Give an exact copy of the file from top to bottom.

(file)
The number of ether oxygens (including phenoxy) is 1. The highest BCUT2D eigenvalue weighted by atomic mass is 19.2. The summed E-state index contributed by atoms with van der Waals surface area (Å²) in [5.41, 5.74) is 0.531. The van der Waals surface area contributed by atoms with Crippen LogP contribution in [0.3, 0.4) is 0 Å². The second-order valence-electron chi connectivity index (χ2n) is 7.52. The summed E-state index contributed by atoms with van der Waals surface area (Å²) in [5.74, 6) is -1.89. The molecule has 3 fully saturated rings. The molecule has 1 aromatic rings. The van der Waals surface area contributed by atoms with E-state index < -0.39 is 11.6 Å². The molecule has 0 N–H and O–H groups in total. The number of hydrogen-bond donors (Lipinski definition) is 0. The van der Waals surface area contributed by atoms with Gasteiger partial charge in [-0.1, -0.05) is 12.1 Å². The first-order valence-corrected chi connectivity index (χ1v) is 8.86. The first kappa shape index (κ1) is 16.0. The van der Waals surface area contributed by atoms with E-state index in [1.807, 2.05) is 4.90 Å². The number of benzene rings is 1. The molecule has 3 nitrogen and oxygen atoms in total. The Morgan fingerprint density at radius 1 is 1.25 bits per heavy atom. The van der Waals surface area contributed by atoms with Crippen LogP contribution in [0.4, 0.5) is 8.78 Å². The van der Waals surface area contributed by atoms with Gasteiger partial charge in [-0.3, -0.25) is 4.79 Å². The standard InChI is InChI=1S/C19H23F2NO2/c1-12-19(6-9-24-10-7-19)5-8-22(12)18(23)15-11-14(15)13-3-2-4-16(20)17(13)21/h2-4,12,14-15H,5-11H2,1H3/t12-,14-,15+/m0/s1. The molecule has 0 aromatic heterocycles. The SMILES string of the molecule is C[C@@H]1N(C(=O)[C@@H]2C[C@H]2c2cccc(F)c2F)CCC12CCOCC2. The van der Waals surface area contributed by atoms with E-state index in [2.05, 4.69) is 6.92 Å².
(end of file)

The number of ether oxygens (including phenoxy) is 1. The highest BCUT2D eigenvalue weighted by atomic mass is 19.2. The summed E-state index contributed by atoms with van der Waals surface area (Å²) in [5.41, 5.74) is 0.531. The van der Waals surface area contributed by atoms with Crippen LogP contribution in [0.3, 0.4) is 0 Å². The second-order valence-electron chi connectivity index (χ2n) is 7.52. The summed E-state index contributed by atoms with van der Waals surface area (Å²) in [5.74, 6) is -1.89. The molecule has 3 fully saturated rings. The molecule has 1 aromatic rings. The van der Waals surface area contributed by atoms with E-state index < -0.39 is 11.6 Å². The molecule has 0 N–H and O–H groups in total. The number of hydrogen-bond donors (Lipinski definition) is 0. The van der Waals surface area contributed by atoms with Gasteiger partial charge in [-0.1, -0.05) is 12.1 Å². The first-order valence-corrected chi connectivity index (χ1v) is 8.86. The first kappa shape index (κ1) is 16.0. The van der Waals surface area contributed by atoms with E-state index in [1.807, 2.05) is 4.90 Å². The number of benzene rings is 1. The molecule has 3 nitrogen and oxygen atoms in total. The Morgan fingerprint density at radius 1 is 1.25 bits per heavy atom. The van der Waals surface area contributed by atoms with Crippen LogP contribution in [0.4, 0.5) is 8.78 Å². The van der Waals surface area contributed by atoms with Gasteiger partial charge in [-0.3, -0.25) is 4.79 Å². The standard InChI is InChI=1S/C19H23F2NO2/c1-12-19(6-9-24-10-7-19)5-8-22(12)18(23)15-11-14(15)13-3-2-4-16(20)17(13)21/h2-4,12,14-15H,5-11H2,1H3/t12-,14-,15+/m0/s1. The molecule has 0 aromatic heterocycles. The SMILES string of the molecule is C[C@@H]1N(C(=O)[C@@H]2C[C@H]2c2cccc(F)c2F)CCC12CCOCC2. The van der Waals surface area contributed by atoms with E-state index in [2.05, 4.69) is 6.92 Å².